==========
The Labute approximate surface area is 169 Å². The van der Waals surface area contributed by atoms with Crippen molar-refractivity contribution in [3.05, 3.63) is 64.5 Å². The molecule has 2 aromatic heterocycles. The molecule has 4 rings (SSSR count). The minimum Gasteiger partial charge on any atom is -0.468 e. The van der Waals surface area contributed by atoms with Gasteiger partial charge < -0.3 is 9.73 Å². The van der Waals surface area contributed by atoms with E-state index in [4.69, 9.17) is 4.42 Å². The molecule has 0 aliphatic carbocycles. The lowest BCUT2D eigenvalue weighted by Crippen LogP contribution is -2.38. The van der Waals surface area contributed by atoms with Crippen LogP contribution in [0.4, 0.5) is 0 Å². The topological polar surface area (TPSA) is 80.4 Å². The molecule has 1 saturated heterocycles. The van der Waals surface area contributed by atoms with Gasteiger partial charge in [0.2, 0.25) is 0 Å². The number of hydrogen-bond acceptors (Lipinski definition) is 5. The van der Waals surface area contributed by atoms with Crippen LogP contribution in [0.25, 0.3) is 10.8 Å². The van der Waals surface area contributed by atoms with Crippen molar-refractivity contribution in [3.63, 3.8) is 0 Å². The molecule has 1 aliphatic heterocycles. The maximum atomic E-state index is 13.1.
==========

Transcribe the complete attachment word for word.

The Labute approximate surface area is 169 Å². The van der Waals surface area contributed by atoms with Crippen molar-refractivity contribution in [3.05, 3.63) is 64.5 Å². The molecule has 2 aromatic heterocycles. The molecule has 4 rings (SSSR count). The minimum Gasteiger partial charge on any atom is -0.468 e. The van der Waals surface area contributed by atoms with Gasteiger partial charge < -0.3 is 9.73 Å². The van der Waals surface area contributed by atoms with E-state index in [4.69, 9.17) is 4.42 Å². The molecule has 0 aliphatic carbocycles. The lowest BCUT2D eigenvalue weighted by Crippen LogP contribution is -2.38. The van der Waals surface area contributed by atoms with Crippen LogP contribution in [0.4, 0.5) is 0 Å². The topological polar surface area (TPSA) is 80.4 Å². The molecule has 1 saturated heterocycles. The van der Waals surface area contributed by atoms with Gasteiger partial charge in [0.2, 0.25) is 0 Å². The number of hydrogen-bond acceptors (Lipinski definition) is 5. The van der Waals surface area contributed by atoms with Crippen LogP contribution in [0.25, 0.3) is 10.8 Å². The van der Waals surface area contributed by atoms with Crippen molar-refractivity contribution in [3.63, 3.8) is 0 Å². The molecule has 1 aliphatic heterocycles. The maximum atomic E-state index is 13.1.